Proverbs 3:5 imparts wisdom to its readers: “Trust in the Lord with all your heart, and lean not on your own understanding.” There is a big difference between trusting in the Lord and trusting other persons or things. Our trust is not in angels or people or rituals or methodologies but in the Lord alone. And, as the writer of the proverb points out, our trust is not in our own understanding.
To trust in the Lord with all our heart, we must wholly rely upon God’s promises, wisdom, power, and love to help us in every circumstance. Human understanding is subject to error. God, on the other hand, sees and understands all. He is the One we can lean on and trust. We should trust the Lord with all our heart because human understanding is tainted by sin, limited wisdom, impulsive assumptions, and faulty emotions. We are not always right. Proverbs 14:12 reminds us of this: “There is a way that seems right to a man, but its end is the way of death” (emphasis added). Sin taints our understanding and leads us to destruction (Ephesians 4:17–18). “Our knowledge is partial and incomplete” (1 Corinthians 13:9, NLT). Should we base our understanding on what is partial, sinful, or destructive? Or should we trust in the God who is all-knowing, all-powerful, all-wise, loving, and has good plans to guide, satisfy, and establish us (see Isaiah 58:11)?
God does not change (Malachi 3:6), and His decisions are never capricious or evil. Psalm 92:15 tells us, “The LORD is upright; he is my Rock, and there is no wickedness in him.” God is not evil and will not lead us to destruction. Instead, He leads us into paths of righteousness (Psalm 23:3). He never lies (Numbers 23:19; Hebrews 6:18), and He is faithful to keep His promises (Psalm 89:34). God’s plans are perfect, holy, and righteous, and He works all things together for the good of those who love Him and are called according to His purpose (Romans 8:28). God is worthy of our trust.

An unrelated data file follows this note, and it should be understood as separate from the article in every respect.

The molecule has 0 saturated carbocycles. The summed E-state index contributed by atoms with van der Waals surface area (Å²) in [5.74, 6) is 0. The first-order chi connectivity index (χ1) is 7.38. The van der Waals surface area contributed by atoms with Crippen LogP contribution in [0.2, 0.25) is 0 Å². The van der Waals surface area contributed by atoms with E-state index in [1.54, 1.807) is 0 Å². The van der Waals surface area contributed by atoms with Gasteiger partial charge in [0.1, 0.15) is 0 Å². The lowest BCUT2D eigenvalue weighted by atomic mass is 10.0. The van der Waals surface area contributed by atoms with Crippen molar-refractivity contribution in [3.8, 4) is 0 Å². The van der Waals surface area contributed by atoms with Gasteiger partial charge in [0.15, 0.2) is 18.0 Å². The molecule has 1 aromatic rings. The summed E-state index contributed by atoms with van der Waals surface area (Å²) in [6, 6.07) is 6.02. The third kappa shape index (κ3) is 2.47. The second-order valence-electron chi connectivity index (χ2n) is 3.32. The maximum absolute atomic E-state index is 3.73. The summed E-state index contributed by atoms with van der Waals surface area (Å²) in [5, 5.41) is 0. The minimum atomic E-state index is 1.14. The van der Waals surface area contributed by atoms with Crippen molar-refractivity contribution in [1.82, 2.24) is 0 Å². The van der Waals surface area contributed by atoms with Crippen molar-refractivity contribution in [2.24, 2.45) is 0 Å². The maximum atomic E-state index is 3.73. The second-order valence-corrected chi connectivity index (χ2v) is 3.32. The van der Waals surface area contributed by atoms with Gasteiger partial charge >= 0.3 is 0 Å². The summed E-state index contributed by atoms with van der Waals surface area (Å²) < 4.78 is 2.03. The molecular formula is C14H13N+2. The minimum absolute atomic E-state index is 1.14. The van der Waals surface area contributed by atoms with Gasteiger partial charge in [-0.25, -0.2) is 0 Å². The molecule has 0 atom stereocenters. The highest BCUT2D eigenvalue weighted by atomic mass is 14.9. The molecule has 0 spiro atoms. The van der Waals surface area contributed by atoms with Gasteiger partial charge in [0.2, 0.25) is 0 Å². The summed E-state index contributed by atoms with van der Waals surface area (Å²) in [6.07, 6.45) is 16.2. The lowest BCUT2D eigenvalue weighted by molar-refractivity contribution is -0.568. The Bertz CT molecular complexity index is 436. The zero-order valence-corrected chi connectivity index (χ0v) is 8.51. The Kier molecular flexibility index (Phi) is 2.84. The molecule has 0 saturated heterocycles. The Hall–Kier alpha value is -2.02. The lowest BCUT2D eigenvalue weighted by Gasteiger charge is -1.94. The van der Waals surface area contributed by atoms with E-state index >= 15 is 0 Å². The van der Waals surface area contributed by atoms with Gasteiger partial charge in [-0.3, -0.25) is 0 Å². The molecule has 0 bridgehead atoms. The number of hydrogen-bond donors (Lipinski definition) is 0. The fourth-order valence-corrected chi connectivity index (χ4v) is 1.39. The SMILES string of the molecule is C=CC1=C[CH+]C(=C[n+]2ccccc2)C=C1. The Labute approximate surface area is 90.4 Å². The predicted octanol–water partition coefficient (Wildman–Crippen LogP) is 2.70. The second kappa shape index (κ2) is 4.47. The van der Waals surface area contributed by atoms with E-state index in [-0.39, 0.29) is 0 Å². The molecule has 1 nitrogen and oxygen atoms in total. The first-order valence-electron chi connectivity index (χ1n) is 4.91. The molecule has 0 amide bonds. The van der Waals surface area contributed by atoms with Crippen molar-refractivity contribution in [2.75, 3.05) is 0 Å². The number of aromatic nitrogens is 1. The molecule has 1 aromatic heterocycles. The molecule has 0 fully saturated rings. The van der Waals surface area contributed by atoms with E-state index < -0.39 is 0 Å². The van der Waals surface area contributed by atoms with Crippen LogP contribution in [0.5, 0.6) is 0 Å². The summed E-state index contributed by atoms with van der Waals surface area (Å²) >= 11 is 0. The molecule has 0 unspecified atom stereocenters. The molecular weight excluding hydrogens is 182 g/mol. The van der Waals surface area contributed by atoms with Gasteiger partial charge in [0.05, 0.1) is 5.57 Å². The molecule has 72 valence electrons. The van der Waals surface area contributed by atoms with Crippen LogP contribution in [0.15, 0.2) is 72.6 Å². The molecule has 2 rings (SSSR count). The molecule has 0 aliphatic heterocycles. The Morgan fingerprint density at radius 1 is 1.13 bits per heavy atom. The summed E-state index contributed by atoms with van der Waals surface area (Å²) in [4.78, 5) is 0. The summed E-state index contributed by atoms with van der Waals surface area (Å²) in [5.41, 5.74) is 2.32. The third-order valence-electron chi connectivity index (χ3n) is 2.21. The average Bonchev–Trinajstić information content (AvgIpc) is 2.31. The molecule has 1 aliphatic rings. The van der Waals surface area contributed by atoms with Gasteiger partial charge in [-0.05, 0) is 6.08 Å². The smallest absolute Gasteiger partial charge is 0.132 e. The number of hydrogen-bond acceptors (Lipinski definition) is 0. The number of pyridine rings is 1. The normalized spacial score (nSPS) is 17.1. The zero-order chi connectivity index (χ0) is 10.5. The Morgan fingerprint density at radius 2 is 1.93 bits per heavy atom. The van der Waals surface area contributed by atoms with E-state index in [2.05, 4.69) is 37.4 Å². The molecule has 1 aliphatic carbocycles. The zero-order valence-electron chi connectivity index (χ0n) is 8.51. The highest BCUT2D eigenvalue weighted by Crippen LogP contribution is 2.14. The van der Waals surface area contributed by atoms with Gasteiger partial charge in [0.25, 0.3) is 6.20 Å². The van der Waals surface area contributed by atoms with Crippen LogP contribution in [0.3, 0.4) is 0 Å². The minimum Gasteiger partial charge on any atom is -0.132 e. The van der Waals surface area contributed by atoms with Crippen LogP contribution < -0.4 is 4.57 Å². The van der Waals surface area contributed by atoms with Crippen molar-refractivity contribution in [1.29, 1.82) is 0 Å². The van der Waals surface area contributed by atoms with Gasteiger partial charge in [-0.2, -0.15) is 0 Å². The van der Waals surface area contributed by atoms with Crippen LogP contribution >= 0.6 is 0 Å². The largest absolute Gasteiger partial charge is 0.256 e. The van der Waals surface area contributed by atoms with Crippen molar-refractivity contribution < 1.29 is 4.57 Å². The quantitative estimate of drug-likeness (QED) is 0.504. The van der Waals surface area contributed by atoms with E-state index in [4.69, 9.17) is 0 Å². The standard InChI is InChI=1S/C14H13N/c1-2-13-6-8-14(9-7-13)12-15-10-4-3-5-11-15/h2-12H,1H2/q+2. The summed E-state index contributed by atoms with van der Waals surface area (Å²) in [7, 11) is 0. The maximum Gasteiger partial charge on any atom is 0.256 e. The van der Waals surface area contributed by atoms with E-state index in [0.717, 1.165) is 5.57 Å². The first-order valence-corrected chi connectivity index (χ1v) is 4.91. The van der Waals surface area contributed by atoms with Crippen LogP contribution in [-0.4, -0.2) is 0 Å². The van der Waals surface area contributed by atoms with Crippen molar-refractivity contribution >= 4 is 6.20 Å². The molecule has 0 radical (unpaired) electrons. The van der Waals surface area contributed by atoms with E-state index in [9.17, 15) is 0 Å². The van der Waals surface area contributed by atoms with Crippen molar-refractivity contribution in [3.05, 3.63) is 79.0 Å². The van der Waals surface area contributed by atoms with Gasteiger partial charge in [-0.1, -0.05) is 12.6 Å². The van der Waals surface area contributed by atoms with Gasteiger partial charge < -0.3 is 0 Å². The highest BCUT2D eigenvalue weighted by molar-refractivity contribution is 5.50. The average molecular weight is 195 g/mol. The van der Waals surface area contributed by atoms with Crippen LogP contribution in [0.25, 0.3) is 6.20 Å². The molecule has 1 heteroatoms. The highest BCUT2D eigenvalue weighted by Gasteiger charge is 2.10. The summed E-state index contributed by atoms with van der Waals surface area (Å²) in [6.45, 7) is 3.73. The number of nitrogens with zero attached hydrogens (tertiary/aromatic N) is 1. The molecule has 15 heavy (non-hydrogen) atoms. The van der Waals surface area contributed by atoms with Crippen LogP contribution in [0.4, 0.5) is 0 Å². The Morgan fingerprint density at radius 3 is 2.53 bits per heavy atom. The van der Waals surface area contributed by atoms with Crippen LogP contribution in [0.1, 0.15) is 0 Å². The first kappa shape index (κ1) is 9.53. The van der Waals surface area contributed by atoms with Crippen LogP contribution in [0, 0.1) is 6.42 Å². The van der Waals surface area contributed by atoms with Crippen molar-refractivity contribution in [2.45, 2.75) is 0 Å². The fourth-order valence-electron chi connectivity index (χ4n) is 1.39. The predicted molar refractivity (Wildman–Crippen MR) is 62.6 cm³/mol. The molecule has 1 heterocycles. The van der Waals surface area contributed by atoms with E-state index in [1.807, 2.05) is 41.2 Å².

Trusting in the Lord begins by believing in Jesus for salvation. When we trust in Him, we acknowledge that “salvation is found in no one else, for there is no other name under heaven given to mankind by which we must be saved” (Acts 4:12). We then get to know God more as we spend time in prayer and Bible study. The more we know God, the more we will love Him. The more we love Him, the more we will trust in Him alone—with all our hearts—for wisdom, for decisions, for everything.
Jeremiah 17:7–8 describes the benefits that come to the person who trusts the Lord with all his heart: “Blessed is the man who trusts in the LORD, And whose hope is the LORD. For he shall be like a tree planted by the waters, Which spreads out its roots by the river, And will not fear when heat comes; But its leaf will be green, And will not be anxious in the year of drought, Nor will cease from yielding fruit.”
Those who trust in the Lord have hope and need not fear difficulty or calamity. They know who is in control of their lives and that He is fully good and true. Proverbs 3:5–6 is a wise instruction that ends in a promise: “Trust in the LORD with all your heart and lean not on your own understanding; in all your ways submit to him, and he will make your paths straight.” What a wonderful thing to trust in God with all your heart and to have Him direct your paths!